planetarium had gone before and put Pluto far, far away, all the way downstairs, with a group of newly discovered icy objects in the outer solar system.If you look hard enough you can find it, right here.Little did I know how much this decision would change my life. My troubles began with the astute observations of one young visitor...BOY(Visitor to Hayden Planetarium):I can't find Pluto!NEIL DEGRASSE TYSON:...who, just my luck, was overheard by an off-duty journalist from theNew York Times. He decides this is a great story, so he calls hisTimescolleague, science writer Kenneth Chang, andhe's shocked.KENNETH CHANG(The New York Times):Well, I was looking for Pluto, and I couldn't find it. You look everywhere, and you see eight planets, not nine.NEIL DEGRASSE TYSON:A few days later Chang's story hits the front page, right beneath George W.'s inauguration. The headline reads, "Pluto's Not a Planet? Only in New York."I received angry emails and a ton of letters, especially from pissed off third-graders.EMERSON YORK(Dramatized reading of letter from a third grader):Dear Natural History Museum, Pluto is my favorite planet!!!MADELINE TROST(Dramatized reading):Why can't Pluto be a planet? Please write back, but not in cursive, because I can't read in cursive.MICHAEL NOVACEK(American Museum of Natural History):I thought, "Oh, my gosh. Kids will probably go to this exhibit and cry because Pluto's no longer a planet."SOLEDAD O'BRIEN(NBC News Anchor):Could it be the final indignity for the farthest and smallest planet in our solar system?NEIL DEGRASSE TYSON:Our exhibit had stirred up a media frenzy.JON STEWART(The Daily Show/Film Clip from January 8, 2009):Pluto was, since 1930, was a planet. He had stature; he had friends. You come along and say "Da, da, da, da, da."DIANE SAWYER(ABC News Anchor):Neil deGrasse Tyson, you have left a void in the universe, as big as Pluto.NEIL DEGRASSE TYSON(The Colbert Report/Film Clip from August 17, 2006):I never wanted to kick Pluto out of the solar system. I just wanted to group it with its icy brethren.STEPHEN COLBERT(The Colbert Report/Film Clip from August 17, 2006):You're saying Pluto should be with its own kind, separate but equal?NEIL DEGRASSE TYSON(The Colbert Report/Film Clip from August 17, 2006):Yeah, I guess it comes out that way, doesn't it?

STEPHEN COLBERT(The Colbert Report/Film Clip from August 17, 2006):Neil deGrasse Tyson has betrayed us.BRIAN WILLIAMS(NBC News Anchor):He has thrown his weight around a little too much. He's not the boss of the solar system; he's not the boss of me.NEIL DEGRASSE TYSON:If Neptune or Mercury had been reclassified, I don't think anyone would cared, but the fact that it happened to Pluto seems to make all the difference.Pluto has a remarkable grip on the hearts and minds of the American public and the press. Even my colleagues in astrophysics are still arguing over what to do with Pluto, and I don't really know why. But I'm determined to find out.This is the story of my journey. These areThe Pluto Files.My first stop took me to Cambridge, Massachusetts. A visit to the hallowed halls of Harvard just might help me make sense of this Pluto problem.Welcome to the Harvard University football field. I brought a few props along with me, much to the surprise of my colleagues.Astrophysicist, Brian Marsden, doesn't think Pluto is a planet, while planetary scientist Mark Sykes thinksit definitely is. And the esteemed historian of science, Owen Gingerich, is looking for the middle ground.MARK SYKES:Okay, Neil. What are we doing here?NEIL DEGRASSE TYSON:We're making a scale model of the solar system, right here on this playing field. So grab one of these. Let's do it.To evaluate Pluto's planetary status we need to take a closer look at how it compares with the heavy hitters on the solar system team. The planets are millions, even billions of miles apart, so this scale model can't accurately depict their distance from one another, but it can show their relative size.If this eight-foot balloon represents our Sun, how does Pluto size up against the rest of the team? Let's find out.Mark, first up, Mercury.MARK SYKES:Mercury.NEIL DEGRASSE TYSON:Represented by a bead—in correct size, relative to the Sun—miniscule Mercury may be small, but its diameter is still twice as big as puny Pluto's.Next up, Venus. Will you have the honor?Venus, represented by this tiny rubber ball, has a diameter five times as big as Pluto.MARK SYKES:Earth.NEIL DEGRASSE TYSON:Earth.Earth, the big blue marble, is six times as wide as Pluto.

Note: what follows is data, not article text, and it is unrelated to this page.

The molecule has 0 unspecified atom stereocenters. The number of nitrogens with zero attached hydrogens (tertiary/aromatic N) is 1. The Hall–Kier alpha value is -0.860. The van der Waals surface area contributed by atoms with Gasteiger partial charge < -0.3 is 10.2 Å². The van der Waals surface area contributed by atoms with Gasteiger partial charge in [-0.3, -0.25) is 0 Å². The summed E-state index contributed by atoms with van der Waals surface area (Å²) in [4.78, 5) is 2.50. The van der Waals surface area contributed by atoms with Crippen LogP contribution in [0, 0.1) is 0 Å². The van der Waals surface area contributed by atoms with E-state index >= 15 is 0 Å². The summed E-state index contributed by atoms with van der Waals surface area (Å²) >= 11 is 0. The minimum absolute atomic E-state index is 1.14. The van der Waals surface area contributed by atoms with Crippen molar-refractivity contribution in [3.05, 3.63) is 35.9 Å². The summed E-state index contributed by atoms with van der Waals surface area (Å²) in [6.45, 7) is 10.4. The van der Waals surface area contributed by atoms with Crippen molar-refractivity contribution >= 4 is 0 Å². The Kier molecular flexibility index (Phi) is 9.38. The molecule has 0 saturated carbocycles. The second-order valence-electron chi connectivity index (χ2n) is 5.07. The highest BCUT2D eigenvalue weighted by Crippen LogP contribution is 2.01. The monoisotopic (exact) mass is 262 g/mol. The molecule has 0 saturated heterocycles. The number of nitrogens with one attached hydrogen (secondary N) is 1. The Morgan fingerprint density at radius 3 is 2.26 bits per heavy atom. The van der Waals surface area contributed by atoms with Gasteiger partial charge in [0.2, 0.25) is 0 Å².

If Earth and Venus were about an inch, Mars would be about a half inch—the sizes of these gumdrops, relative to the Sun. But it still trounces Pluto, three to one.MARK SYKES:Jupiter, king of the planets.NEIL DEGRASSE TYSON:King of the planets. You have the honor.MARK SYKES:There you go.NEIL DEGRASSE TYSON:The largest planet, King Jupiter, represented by a schoolyard kickball, is a whopping 62 times as wide as pipsqueak Pluto.Saturn...MARK SYKES:Saturn.NEIL DEGRASSE TYSON:...the size of a bowling ball, relative to the Sun.Pluto doesn't fare much better against my favorite planet, Saturn, or its next-door neighbor.MARK SYKES:Uranus.NEIL DEGRASSE TYSON:Uranus, represented by a bocce ball.Have you ever played bocce?MARK SYKES:No, I never played bocce.NEIL DEGRASSE TYSON:Neither have I.It would take 22 Plutos in a chain to equal the diameter of one Uranus.Croquet anyone?What do you have now?MARK SYKES:Neptune. Why don't you have the honor?NEIL DEGRASSE TYSON:Big blue Neptune is 21 times as wide as Pluto.Last and least...MARK SYKES:And not least.NEIL DEGRASSE TYSON:...we have Pluto, represented by a ball bearing, removed from a roller skate.MARK SYKES:Sometimes the most valuable things are in the smallest packages.Excellent.NEIL DEGRASSE TYSON:Pluto.Pluto's diameter is just under 1,500 miles. In fact, if it ever decided to visit America, it would stretch onlyfrom California to Kansas. No matter how you look at it, Pluto makes a scrawny little planet.Pluto's really puny, but so is Mercury.